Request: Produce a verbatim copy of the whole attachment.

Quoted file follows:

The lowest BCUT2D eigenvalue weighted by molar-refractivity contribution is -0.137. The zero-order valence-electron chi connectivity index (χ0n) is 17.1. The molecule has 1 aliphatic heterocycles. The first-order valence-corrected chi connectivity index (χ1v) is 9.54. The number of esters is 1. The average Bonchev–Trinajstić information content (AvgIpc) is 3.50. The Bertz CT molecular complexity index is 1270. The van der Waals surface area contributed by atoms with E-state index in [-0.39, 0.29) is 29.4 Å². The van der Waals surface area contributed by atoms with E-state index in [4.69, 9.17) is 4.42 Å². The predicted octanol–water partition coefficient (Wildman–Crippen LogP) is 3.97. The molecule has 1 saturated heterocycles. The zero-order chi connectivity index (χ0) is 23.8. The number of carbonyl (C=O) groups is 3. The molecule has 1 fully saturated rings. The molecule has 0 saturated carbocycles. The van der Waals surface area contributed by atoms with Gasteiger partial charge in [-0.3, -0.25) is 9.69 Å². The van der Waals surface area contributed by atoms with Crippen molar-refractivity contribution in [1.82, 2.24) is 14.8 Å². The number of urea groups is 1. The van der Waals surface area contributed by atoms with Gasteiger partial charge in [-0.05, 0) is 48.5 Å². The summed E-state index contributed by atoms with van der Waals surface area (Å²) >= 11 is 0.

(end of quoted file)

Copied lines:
The lowest BCUT2D eigenvalue weighted by molar-refractivity contribution is -0.137. The zero-order valence-electron chi connectivity index (χ0n) is 17.1. The molecule has 1 aliphatic heterocycles. The first-order valence-corrected chi connectivity index (χ1v) is 9.54. The number of esters is 1. The average Bonchev–Trinajstić information content (AvgIpc) is 3.50. The Bertz CT molecular complexity index is 1270. The van der Waals surface area contributed by atoms with E-state index in [-0.39, 0.29) is 29.4 Å². The van der Waals surface area contributed by atoms with E-state index in [4.69, 9.17) is 4.42 Å². The predicted octanol–water partition coefficient (Wildman–Crippen LogP) is 3.97. The molecule has 1 saturated heterocycles. The zero-order chi connectivity index (χ0) is 23.8. The number of carbonyl (C=O) groups is 3. The molecule has 1 fully saturated rings. The molecule has 0 saturated carbocycles. The van der Waals surface area contributed by atoms with Gasteiger partial charge in [-0.3, -0.25) is 9.69 Å². The van der Waals surface area contributed by atoms with Crippen molar-refractivity contribution in [1.82, 2.24) is 14.8 Å². The number of urea groups is 1. The van der Waals surface area contributed by atoms with Gasteiger partial charge in [-0.05, 0) is 48.5 Å². The summed E-state index contributed by atoms with van der Waals surface area (Å²) >= 11 is 0.